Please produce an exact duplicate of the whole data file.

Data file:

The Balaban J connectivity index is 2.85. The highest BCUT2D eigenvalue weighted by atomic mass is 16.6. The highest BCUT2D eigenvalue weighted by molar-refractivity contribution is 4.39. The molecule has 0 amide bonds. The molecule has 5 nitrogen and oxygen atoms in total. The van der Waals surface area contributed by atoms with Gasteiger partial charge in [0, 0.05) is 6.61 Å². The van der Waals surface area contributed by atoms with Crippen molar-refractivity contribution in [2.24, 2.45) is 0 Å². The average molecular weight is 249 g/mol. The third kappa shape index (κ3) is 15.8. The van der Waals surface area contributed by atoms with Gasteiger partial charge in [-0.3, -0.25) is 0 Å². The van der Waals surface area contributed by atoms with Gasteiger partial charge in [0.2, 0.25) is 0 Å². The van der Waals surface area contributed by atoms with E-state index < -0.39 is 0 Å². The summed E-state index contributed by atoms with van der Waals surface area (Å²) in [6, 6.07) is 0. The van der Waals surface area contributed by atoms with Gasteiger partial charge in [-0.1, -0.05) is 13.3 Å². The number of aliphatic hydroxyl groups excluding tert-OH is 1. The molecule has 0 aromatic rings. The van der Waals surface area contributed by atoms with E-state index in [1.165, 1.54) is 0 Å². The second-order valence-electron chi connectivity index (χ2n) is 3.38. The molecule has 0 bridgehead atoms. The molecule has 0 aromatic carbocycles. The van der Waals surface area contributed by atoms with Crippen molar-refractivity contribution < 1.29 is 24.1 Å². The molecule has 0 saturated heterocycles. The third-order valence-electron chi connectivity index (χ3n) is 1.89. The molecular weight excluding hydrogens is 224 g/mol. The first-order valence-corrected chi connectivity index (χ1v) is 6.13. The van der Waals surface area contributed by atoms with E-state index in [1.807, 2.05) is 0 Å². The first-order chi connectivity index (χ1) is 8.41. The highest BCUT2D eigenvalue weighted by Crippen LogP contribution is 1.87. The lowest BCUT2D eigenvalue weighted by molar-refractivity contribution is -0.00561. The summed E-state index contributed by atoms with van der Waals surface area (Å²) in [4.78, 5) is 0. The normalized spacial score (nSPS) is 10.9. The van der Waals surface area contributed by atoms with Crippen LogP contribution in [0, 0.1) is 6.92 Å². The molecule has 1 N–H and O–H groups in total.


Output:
The Balaban J connectivity index is 2.85. The highest BCUT2D eigenvalue weighted by atomic mass is 16.6. The highest BCUT2D eigenvalue weighted by molar-refractivity contribution is 4.39. The molecule has 0 amide bonds. The molecule has 5 nitrogen and oxygen atoms in total. The van der Waals surface area contributed by atoms with Gasteiger partial charge in [0, 0.05) is 6.61 Å². The van der Waals surface area contributed by atoms with Crippen molar-refractivity contribution in [2.24, 2.45) is 0 Å². The average molecular weight is 249 g/mol. The third kappa shape index (κ3) is 15.8. The van der Waals surface area contributed by atoms with Gasteiger partial charge in [-0.3, -0.25) is 0 Å². The van der Waals surface area contributed by atoms with Gasteiger partial charge in [0.2, 0.25) is 0 Å². The van der Waals surface area contributed by atoms with E-state index < -0.39 is 0 Å². The summed E-state index contributed by atoms with van der Waals surface area (Å²) in [6, 6.07) is 0. The van der Waals surface area contributed by atoms with Gasteiger partial charge in [-0.1, -0.05) is 13.3 Å². The number of aliphatic hydroxyl groups excluding tert-OH is 1. The molecule has 0 aromatic rings. The van der Waals surface area contributed by atoms with E-state index in [1.165, 1.54) is 0 Å². The second-order valence-electron chi connectivity index (χ2n) is 3.38. The molecule has 0 bridgehead atoms. The molecule has 0 aromatic carbocycles. The van der Waals surface area contributed by atoms with Crippen molar-refractivity contribution < 1.29 is 24.1 Å². The molecule has 0 saturated heterocycles. The third-order valence-electron chi connectivity index (χ3n) is 1.89. The molecular weight excluding hydrogens is 224 g/mol. The first-order valence-corrected chi connectivity index (χ1v) is 6.13. The van der Waals surface area contributed by atoms with E-state index in [1.807, 2.05) is 0 Å². The first-order chi connectivity index (χ1) is 8.41. The highest BCUT2D eigenvalue weighted by Crippen LogP contribution is 1.87. The lowest BCUT2D eigenvalue weighted by molar-refractivity contribution is -0.00561. The summed E-state index contributed by atoms with van der Waals surface area (Å²) in [4.78, 5) is 0. The normalized spacial score (nSPS) is 10.9. The van der Waals surface area contributed by atoms with Crippen LogP contribution in [0, 0.1) is 6.92 Å². The molecule has 1 N–H and O–H groups in total.